“…there really isn’t a foolproof technical solution to this… If you have an AI that is more intelligent than you and is out for your destruction, it’s out for the world’s destruction, and there is no other AI that is superior to it, that’s a bad situation. So that’s the specter […] Imagine that we’ve done our job perfectly, and we’ve created the most safe, beneficial AI possible, but we’ve let the political system become totalitarian and evil, either an evil world government or just a portion of the globe, that is that way, it’s not going to work out well. So part of the struggle is in the area of politics and policy to have the world reflect the values we want to achieve. Human AI is by definition at human levels and therefore is human. So the issue is, ‘How do we make humans ethical?’ is the same issue as, ‘How we make AIs that are at human level, ethical?’”

So there we have the problem of human nature, again. If we can’t fix ourselves if we can’t even agree on what’s broken, how can we build a benevolent god? Fortunately, brilliant minds are honestly concerned about this but that doesn’t mean they’re going to put on the brakes. It was stated in full agreement by the panel: a superintelligence is inevitable. If we don’t build it, someone else will.

It is also safe to assume that our super ethical AI won’t have the same ethics as someone else’s AI. Hence, Kurzweil’s specter. I could turn this into an essay, but I’ll stop here for now. What do you think?

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A facebook of a different color.

The tech site Ars Technica recently ran an article on the proliferation of a little-known app called Facewatch. According to the articles writer Sebastian Anthony, “Facewatch is a system that lets retailers, publicans, and restaurateurs easily share private CCTV footage with the police and other Facewatch users. In theory, Facewatch lets you easily report shoplifters to the police, and to share the faces of generally unpleasant clients, drunks, etc. with other Facewatch users.” The idea is that retailers or officials can look out for these folks and either keep an eye on them or just ask them to leave. The system, in use in the UK, appears to have a high rate of success.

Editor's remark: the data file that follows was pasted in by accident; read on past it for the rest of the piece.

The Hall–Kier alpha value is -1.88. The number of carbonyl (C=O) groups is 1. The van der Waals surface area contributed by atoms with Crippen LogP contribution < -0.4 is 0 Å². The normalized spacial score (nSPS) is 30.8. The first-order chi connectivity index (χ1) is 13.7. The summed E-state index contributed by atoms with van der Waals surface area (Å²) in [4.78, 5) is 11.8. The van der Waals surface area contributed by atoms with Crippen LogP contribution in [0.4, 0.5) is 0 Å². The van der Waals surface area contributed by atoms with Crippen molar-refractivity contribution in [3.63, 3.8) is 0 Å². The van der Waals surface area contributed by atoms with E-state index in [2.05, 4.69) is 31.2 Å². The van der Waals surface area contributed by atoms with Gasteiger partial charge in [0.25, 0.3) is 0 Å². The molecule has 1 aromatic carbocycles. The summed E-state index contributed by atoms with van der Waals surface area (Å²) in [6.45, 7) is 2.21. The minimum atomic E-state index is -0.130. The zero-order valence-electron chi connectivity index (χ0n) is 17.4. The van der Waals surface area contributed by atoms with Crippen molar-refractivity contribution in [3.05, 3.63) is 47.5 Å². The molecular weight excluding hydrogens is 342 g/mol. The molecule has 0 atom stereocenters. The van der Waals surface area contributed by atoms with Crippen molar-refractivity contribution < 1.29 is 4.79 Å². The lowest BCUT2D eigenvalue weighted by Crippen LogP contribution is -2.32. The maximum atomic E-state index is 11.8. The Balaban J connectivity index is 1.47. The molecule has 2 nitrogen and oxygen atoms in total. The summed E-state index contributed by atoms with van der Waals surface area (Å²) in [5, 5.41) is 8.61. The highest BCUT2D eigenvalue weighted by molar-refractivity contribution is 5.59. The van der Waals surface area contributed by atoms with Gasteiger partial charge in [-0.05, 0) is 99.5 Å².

The story continues. Of course, all technologies eventually converge, so now you don’t have to “keep and eye out” for ner-do-wells your CCTV can do it for you. NeoFace from NEC works with the Facewatch list to do the scouting for you. According to NECs website: “NEC’s NeoFace Watch solution is specifically designed to integrate with existing surveillance systems by extracting faces in real time… and matching against a watch list of individuals.” In this case, it would be the Facewatch database. Ars’ Anthony, makes this connection: “In the film Minority Report, people are rounded up by the Precrime police agency before they actually commit the crime…with Facewatch, and you pretty much have the same thing: a system that automatically tars people with a criminal brush, irrespective of dozens of important variables.”

Anthony points out that,

“Facewatch lets you share ‘subjects of interest’ with other Facewatch users even if they haven’t been convicted. If you look at the shop owner in a funny way, or ask for the service charge to be removed from your bill, you might find yourself added to the ‘subject of interest’ list.”

The odds of an innocent being added to the watchlist are quite good. Malicious behavior aside, you could be logged as you wander past a government protest, forget your PIN number too many times at the ATM, or simply look too creepy in your Ray Bans and hoody.

The story underscores a couple of my past rants. First, we don’t make laws to protect against things that are impossible, so when the impossible happens, we shouldn’t be surprised that there isn’t a law to protect against it.1 It is another red flag that technology is moving, too fast and as it converges with other technologies it becomes radically unpredictable. Second, that technology moves faster than politics, moves faster than policy, and often faster than ethics.2

There are a host personal apps, many which are available to our iPhones or Androids that are on the precarious line between legal and illegal, curious and invasive. And there are more to come.

 

1 Quoting Selinger from Wood, David. “The Naked Future — A World That Anticipates Your Every Move.” YouTube. YouTube, 15 Dec. 2013. Web. 13 Mar. 2014.
2. Quoting Richards from Farivar, Cyrus. “DOJ Calls for Drone Privacy Policy 7 Years after FBI’s First Drone Launched.” Ars Technica. September 27, 2013. Accessed March 13, 2014. http://arstechnica.com/tech-policy/2013/09/doj-calls-for-drone-privacy-policy-7-years-after-fbis-first-drone-launched/.